Seyfert galaxies are ordinary-looking galaxies, usually spiral, observed for the first time in 1943 by Karl Seyfert and belonging to the active galactic nucleus (AGN) class. They emit powerfully in the radio spectrum, more than radio galaxies, but also in the visible spectrum.
Examples are the NGC 1410 galaxies in the constellation of Eridan and M77 in the constellation of the Whale.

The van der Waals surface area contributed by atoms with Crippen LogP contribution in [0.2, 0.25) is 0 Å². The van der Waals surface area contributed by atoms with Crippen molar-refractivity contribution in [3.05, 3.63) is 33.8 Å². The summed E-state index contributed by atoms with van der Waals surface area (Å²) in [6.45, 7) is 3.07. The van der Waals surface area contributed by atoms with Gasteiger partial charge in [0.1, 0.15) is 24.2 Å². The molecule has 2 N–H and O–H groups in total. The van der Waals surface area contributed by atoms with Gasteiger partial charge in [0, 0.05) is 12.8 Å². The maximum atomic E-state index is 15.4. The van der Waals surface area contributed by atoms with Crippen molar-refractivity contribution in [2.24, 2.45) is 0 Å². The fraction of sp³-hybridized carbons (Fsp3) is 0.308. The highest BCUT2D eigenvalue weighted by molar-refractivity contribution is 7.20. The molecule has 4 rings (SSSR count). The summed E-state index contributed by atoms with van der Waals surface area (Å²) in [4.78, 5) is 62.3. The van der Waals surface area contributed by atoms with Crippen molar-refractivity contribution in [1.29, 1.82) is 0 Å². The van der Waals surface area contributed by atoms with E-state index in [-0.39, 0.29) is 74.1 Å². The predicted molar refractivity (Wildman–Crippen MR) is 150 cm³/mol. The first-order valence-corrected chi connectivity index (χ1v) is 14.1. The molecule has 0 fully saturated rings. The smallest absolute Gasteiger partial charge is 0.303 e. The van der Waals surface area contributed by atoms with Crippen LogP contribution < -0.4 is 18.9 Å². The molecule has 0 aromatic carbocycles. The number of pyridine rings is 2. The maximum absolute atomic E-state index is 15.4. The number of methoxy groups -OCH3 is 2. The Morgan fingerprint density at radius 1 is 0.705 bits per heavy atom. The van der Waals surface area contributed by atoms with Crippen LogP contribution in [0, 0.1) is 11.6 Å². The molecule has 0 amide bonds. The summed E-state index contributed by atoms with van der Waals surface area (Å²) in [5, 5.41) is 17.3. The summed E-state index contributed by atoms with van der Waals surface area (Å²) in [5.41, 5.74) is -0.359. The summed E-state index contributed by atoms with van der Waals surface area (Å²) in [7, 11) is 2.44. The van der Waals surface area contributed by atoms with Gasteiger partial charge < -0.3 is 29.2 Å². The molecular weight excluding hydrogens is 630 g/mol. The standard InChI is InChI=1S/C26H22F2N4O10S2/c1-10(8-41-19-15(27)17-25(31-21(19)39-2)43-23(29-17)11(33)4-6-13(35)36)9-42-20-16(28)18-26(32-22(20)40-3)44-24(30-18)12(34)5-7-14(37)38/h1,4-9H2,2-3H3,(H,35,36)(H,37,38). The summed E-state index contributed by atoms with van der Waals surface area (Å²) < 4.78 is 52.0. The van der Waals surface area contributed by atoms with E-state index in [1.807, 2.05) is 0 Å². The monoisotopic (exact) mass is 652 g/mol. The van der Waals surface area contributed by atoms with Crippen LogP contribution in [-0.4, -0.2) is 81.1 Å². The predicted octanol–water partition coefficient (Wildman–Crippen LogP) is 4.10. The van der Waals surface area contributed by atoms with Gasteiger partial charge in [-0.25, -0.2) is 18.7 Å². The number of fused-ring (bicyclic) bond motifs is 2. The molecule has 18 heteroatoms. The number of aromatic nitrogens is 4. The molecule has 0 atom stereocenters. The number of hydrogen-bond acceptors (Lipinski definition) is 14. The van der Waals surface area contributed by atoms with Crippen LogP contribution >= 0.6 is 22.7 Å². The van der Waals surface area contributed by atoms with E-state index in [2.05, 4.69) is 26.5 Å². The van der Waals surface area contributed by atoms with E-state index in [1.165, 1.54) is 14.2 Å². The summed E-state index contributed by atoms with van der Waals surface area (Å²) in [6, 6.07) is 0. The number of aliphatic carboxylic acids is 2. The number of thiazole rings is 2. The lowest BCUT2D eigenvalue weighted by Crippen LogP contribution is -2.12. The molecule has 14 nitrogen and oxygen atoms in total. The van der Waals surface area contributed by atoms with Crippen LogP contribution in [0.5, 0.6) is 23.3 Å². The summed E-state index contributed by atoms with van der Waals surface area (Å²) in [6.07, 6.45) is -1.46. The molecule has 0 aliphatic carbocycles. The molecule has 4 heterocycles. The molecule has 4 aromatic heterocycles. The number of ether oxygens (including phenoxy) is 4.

A particular feature of a Seyfert galaxy is a nucleus that is very bright in the visible spectrum. Here it is the first thing to appear on a photograph and only increasing the exposure time reveals the AGN galaxy.
An image of a Seyfert galaxy from Hubble; note the particularly bright nucleus.